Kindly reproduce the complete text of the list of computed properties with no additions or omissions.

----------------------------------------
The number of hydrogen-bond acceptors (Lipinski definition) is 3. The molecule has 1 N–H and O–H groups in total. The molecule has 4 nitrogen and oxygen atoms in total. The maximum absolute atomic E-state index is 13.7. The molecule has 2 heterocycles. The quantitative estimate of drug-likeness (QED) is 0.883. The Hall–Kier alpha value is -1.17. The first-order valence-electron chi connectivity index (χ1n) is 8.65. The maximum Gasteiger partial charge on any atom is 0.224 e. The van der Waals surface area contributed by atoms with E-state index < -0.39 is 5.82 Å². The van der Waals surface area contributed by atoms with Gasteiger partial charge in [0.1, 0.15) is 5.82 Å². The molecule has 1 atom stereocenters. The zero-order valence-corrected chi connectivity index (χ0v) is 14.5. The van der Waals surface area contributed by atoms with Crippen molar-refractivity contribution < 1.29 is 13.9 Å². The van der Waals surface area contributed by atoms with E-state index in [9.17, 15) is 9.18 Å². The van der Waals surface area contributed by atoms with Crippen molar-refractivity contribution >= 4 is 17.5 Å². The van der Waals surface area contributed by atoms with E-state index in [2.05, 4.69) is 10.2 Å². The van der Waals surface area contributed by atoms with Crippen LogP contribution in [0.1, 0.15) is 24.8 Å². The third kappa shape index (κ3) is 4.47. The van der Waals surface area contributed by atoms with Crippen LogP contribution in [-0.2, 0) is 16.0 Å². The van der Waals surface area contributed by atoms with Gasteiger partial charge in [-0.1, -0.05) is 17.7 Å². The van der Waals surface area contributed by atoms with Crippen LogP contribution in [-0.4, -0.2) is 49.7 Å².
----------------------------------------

The number of hydrogen-bond acceptors (Lipinski definition) is 3. The molecule has 1 N–H and O–H groups in total. The molecule has 4 nitrogen and oxygen atoms in total. The maximum absolute atomic E-state index is 13.7. The molecule has 2 heterocycles. The quantitative estimate of drug-likeness (QED) is 0.883. The Hall–Kier alpha value is -1.17. The first-order valence-electron chi connectivity index (χ1n) is 8.65. The maximum Gasteiger partial charge on any atom is 0.224 e. The van der Waals surface area contributed by atoms with E-state index < -0.39 is 5.82 Å². The van der Waals surface area contributed by atoms with Gasteiger partial charge in [0.1, 0.15) is 5.82 Å². The molecule has 1 atom stereocenters. The zero-order valence-corrected chi connectivity index (χ0v) is 14.5. The van der Waals surface area contributed by atoms with Crippen molar-refractivity contribution < 1.29 is 13.9 Å². The van der Waals surface area contributed by atoms with E-state index in [9.17, 15) is 9.18 Å². The van der Waals surface area contributed by atoms with Crippen molar-refractivity contribution >= 4 is 17.5 Å². The van der Waals surface area contributed by atoms with E-state index in [2.05, 4.69) is 10.2 Å². The van der Waals surface area contributed by atoms with Crippen LogP contribution in [0.1, 0.15) is 24.8 Å². The third kappa shape index (κ3) is 4.47. The van der Waals surface area contributed by atoms with Crippen LogP contribution in [-0.2, 0) is 16.0 Å². The van der Waals surface area contributed by atoms with Gasteiger partial charge in [-0.1, -0.05) is 17.7 Å². The van der Waals surface area contributed by atoms with Crippen LogP contribution in [-0.4, -0.2) is 49.7 Å².